A recent Tax Court case addressed some interesting athlete and treaty issues. The Court ended up siding with the golfer on some, but not all, of the golfer's positions.
Sergio Garcia is a professional golfer. In the tax years at issue, he was a party to an endorsement agreement with TaylorMade Golf Co. Garcia was obligated to use certain TaylorMade products, both on and off the golf course (the "personal services" income). TaylorMade also had the right to use Garcia's name and image in advertising and other promotions (the "royalties" income). The distinction between personal services income and royalties income was important because under the applicable Switzerland - U.S. income tax treaty, royalties income is taxable only in Switzerland. Personal services income could be taxed by the U.S. as to personal services performed in the U.S.
ALLOCATION OF PAYMENTS BETWEEN ROYALTIES INCOME AND PERSONAL SERVICES INCOME. The endorsement agreement allocated 85% of the TaylorMade payments to Garcia as royalties income, and the rest as personal services income. The IRS claimed, at least initially, that all of the payments were for personal services.
The Tax Court rejected that the contract allocation was binding based on a claim that the parties were adverse to each other in making this allocation. The Court did not believe that TaylorMade was adverse to Garcia simply because it did not want to suffer the bad publicity of the IRS disputing its tax allocation.
The Tax Court determined that 65% of the income was royalty income, thus reducing Garcia's claimed percentage but still allowing him a major allocation to royalties. This was a factual analysis, but the Court borrowed from other cases (including Goosen v. Commissioner) that dealt with similar contracts. The case is instructive for others as to the factors the Court will review in testing such allocations.
WHAT PORTION OF PAYMENT QUALIFIES AS A ROYALTY? The key test employed was what portion of the payments were "for the right to use a person's name and likeness...because the person has an ownership interest in the right."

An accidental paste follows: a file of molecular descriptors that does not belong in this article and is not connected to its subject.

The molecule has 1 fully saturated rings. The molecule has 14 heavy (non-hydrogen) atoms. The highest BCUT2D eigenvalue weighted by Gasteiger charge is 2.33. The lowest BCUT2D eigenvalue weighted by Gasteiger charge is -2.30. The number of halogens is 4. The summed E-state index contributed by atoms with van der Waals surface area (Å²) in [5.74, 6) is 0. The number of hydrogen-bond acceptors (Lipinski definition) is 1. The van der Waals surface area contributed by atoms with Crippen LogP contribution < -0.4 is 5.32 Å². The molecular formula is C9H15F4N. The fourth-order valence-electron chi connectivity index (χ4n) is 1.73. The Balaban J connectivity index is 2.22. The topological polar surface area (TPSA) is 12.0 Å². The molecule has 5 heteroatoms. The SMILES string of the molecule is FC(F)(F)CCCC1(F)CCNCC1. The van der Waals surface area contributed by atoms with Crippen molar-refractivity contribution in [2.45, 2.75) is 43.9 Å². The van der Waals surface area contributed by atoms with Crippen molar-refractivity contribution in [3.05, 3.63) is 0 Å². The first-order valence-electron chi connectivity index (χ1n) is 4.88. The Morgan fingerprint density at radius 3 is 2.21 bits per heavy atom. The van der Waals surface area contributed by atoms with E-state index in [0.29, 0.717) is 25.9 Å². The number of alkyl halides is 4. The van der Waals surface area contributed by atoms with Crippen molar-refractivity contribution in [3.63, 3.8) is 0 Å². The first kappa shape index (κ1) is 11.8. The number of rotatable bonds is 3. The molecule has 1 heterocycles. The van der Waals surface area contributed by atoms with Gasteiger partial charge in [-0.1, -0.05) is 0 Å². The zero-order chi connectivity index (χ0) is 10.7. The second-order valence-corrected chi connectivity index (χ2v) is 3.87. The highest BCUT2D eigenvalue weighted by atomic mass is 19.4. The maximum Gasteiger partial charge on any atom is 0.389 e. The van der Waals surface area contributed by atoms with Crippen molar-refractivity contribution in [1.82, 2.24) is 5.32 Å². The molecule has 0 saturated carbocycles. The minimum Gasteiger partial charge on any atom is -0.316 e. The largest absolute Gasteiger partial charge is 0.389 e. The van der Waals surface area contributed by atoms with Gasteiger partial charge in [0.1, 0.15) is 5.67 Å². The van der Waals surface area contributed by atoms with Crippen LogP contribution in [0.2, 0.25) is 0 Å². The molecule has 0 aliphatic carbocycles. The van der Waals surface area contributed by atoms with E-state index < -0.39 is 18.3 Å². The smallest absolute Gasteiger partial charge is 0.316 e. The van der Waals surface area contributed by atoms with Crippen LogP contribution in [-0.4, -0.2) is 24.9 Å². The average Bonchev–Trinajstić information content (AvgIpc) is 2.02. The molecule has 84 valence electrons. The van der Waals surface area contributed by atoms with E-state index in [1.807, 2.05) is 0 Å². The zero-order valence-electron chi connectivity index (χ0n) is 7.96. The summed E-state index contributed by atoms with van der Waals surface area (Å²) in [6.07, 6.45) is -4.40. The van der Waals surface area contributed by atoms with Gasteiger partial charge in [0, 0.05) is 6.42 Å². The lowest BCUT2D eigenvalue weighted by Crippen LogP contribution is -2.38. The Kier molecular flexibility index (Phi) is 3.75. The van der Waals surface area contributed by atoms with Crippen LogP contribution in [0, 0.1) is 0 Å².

SUPREMACY OF ROYALTIES ARTICLE OVER ARTISTES AND SPORTSMAN'S ARTICLE OF TREATY. The royalties article of the treaty gives exclusive taxing jurisdiction of royalties to Switzerland - “Royalties derived and beneficially owned by a resident of a Contracting State shall be taxable only in that State.” To be able to tax the royalties payment, the IRS argued that as an athlete, the Artistes and Sportsmen article overrides the royalties article and applied to Garcia, thus allowing the U.S. to tax those payments - "income derived by a resident of a Contracting State as an entertainer, such as a theatre, motion picture, radio, or television artiste, or a musician, or as a sportsman, from his personal activities as such exercised in the other Contracting State may be taxed in that other State.”
In resolving disputes between the articles, the Treasury Technical Explanation provides that "the controlling factor will be whether the income in question is predominantly attributable to the performance itself or other activities or property rights.” Applying this test, the Court found that:
we believe that even though petitioner's golf play and personal services performed in the United States has some connection to his U.S. image rights, income from the sale of such image rights is not predominantly attributable to his performance in the United States. Rather, the image rights are a separate intangible that generated royalties (as defined by article 12(2)) for petitioner when TaylorMade paid him for their use.Thus, the Court concluded the royalties article prevailed and that the U.S. had no jurisdiction over the royalty portion of the payments.
SERGIO GARCIA V. COMM., 140 TC No. 6 (3/14/2013)